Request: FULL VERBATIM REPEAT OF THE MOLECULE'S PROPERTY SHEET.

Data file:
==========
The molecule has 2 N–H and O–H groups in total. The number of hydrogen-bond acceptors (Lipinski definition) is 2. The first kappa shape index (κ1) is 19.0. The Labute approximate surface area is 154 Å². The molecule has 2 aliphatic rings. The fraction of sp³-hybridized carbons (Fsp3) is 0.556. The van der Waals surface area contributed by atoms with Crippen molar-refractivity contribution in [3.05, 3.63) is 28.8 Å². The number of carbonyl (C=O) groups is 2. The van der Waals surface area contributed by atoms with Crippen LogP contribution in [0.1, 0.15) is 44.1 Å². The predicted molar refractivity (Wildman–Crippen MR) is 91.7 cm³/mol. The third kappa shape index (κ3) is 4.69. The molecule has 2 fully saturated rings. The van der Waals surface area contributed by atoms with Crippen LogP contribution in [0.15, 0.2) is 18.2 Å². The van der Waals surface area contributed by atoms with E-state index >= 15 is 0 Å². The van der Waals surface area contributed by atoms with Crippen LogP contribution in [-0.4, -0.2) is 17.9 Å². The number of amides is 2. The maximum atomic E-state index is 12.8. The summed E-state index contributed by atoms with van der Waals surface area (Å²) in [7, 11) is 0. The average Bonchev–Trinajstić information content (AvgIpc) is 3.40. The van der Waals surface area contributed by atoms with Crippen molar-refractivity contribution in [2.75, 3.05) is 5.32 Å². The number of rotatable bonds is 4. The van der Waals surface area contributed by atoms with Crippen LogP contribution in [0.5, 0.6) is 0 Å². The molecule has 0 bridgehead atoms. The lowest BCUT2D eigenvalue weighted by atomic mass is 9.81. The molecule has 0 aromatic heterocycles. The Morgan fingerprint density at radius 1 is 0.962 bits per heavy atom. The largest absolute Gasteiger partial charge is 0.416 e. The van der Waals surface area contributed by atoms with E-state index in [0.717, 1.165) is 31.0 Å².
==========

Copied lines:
The molecule has 2 N–H and O–H groups in total. The number of hydrogen-bond acceptors (Lipinski definition) is 2. The first kappa shape index (κ1) is 19.0. The Labute approximate surface area is 154 Å². The molecule has 2 aliphatic rings. The fraction of sp³-hybridized carbons (Fsp3) is 0.556. The van der Waals surface area contributed by atoms with Crippen molar-refractivity contribution in [3.05, 3.63) is 28.8 Å². The number of carbonyl (C=O) groups is 2. The van der Waals surface area contributed by atoms with Crippen LogP contribution in [0.1, 0.15) is 44.1 Å². The predicted molar refractivity (Wildman–Crippen MR) is 91.7 cm³/mol. The third kappa shape index (κ3) is 4.69. The molecule has 2 fully saturated rings. The van der Waals surface area contributed by atoms with Crippen LogP contribution in [0.15, 0.2) is 18.2 Å². The van der Waals surface area contributed by atoms with E-state index >= 15 is 0 Å². The van der Waals surface area contributed by atoms with Crippen LogP contribution in [-0.4, -0.2) is 17.9 Å². The number of amides is 2. The maximum atomic E-state index is 12.8. The summed E-state index contributed by atoms with van der Waals surface area (Å²) in [7, 11) is 0. The average Bonchev–Trinajstić information content (AvgIpc) is 3.40. The van der Waals surface area contributed by atoms with Crippen molar-refractivity contribution in [2.75, 3.05) is 5.32 Å². The number of rotatable bonds is 4. The van der Waals surface area contributed by atoms with Crippen LogP contribution in [0.5, 0.6) is 0 Å². The molecule has 0 bridgehead atoms. The lowest BCUT2D eigenvalue weighted by atomic mass is 9.81. The molecule has 0 aromatic heterocycles. The Morgan fingerprint density at radius 1 is 0.962 bits per heavy atom. The largest absolute Gasteiger partial charge is 0.416 e. The van der Waals surface area contributed by atoms with E-state index in [0.717, 1.165) is 31.0 Å².